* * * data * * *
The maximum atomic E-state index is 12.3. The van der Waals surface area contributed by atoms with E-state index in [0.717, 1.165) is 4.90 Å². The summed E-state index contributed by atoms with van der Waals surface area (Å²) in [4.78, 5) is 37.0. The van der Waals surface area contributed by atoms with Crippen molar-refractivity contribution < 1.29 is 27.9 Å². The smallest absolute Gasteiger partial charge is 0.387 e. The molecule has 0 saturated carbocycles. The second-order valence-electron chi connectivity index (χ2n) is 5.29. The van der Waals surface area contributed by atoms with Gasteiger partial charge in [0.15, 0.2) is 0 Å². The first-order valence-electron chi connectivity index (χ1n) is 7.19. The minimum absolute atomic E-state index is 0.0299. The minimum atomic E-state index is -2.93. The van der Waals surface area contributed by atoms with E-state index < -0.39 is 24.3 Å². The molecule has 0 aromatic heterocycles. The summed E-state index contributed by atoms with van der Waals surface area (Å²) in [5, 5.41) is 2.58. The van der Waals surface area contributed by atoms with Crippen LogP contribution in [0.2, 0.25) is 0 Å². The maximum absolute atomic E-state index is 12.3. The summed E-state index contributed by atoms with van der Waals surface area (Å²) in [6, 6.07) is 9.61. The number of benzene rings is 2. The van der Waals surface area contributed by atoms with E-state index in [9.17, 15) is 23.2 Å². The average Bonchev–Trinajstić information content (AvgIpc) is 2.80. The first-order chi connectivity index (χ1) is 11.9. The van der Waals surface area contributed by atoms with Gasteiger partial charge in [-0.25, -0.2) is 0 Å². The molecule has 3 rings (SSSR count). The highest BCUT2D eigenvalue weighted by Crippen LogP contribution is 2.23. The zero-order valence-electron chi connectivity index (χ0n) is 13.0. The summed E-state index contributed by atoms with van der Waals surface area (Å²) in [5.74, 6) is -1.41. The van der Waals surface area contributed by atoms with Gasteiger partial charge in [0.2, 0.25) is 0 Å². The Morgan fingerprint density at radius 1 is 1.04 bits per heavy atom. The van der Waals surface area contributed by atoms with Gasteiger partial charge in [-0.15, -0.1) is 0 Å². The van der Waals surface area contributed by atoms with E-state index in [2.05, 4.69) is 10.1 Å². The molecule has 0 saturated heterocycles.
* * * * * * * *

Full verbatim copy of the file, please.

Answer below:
The maximum atomic E-state index is 12.3. The van der Waals surface area contributed by atoms with E-state index in [0.717, 1.165) is 4.90 Å². The summed E-state index contributed by atoms with van der Waals surface area (Å²) in [4.78, 5) is 37.0. The van der Waals surface area contributed by atoms with Crippen molar-refractivity contribution < 1.29 is 27.9 Å². The smallest absolute Gasteiger partial charge is 0.387 e. The molecule has 0 saturated carbocycles. The second-order valence-electron chi connectivity index (χ2n) is 5.29. The van der Waals surface area contributed by atoms with Gasteiger partial charge in [0.15, 0.2) is 0 Å². The first-order valence-electron chi connectivity index (χ1n) is 7.19. The minimum absolute atomic E-state index is 0.0299. The minimum atomic E-state index is -2.93. The van der Waals surface area contributed by atoms with E-state index < -0.39 is 24.3 Å². The molecule has 0 aromatic heterocycles. The summed E-state index contributed by atoms with van der Waals surface area (Å²) in [5, 5.41) is 2.58. The van der Waals surface area contributed by atoms with Crippen LogP contribution in [0.2, 0.25) is 0 Å². The maximum absolute atomic E-state index is 12.3. The summed E-state index contributed by atoms with van der Waals surface area (Å²) in [6, 6.07) is 9.61. The number of benzene rings is 2. The van der Waals surface area contributed by atoms with E-state index in [9.17, 15) is 23.2 Å². The average Bonchev–Trinajstić information content (AvgIpc) is 2.80. The first-order chi connectivity index (χ1) is 11.9. The van der Waals surface area contributed by atoms with Gasteiger partial charge in [-0.25, -0.2) is 0 Å². The molecule has 3 rings (SSSR count). The highest BCUT2D eigenvalue weighted by Crippen LogP contribution is 2.23. The zero-order valence-electron chi connectivity index (χ0n) is 13.0. The summed E-state index contributed by atoms with van der Waals surface area (Å²) in [5.74, 6) is -1.41. The van der Waals surface area contributed by atoms with Gasteiger partial charge in [0.2, 0.25) is 0 Å². The Morgan fingerprint density at radius 1 is 1.04 bits per heavy atom. The van der Waals surface area contributed by atoms with Gasteiger partial charge in [-0.15, -0.1) is 0 Å². The van der Waals surface area contributed by atoms with E-state index in [2.05, 4.69) is 10.1 Å². The molecule has 0 saturated heterocycles.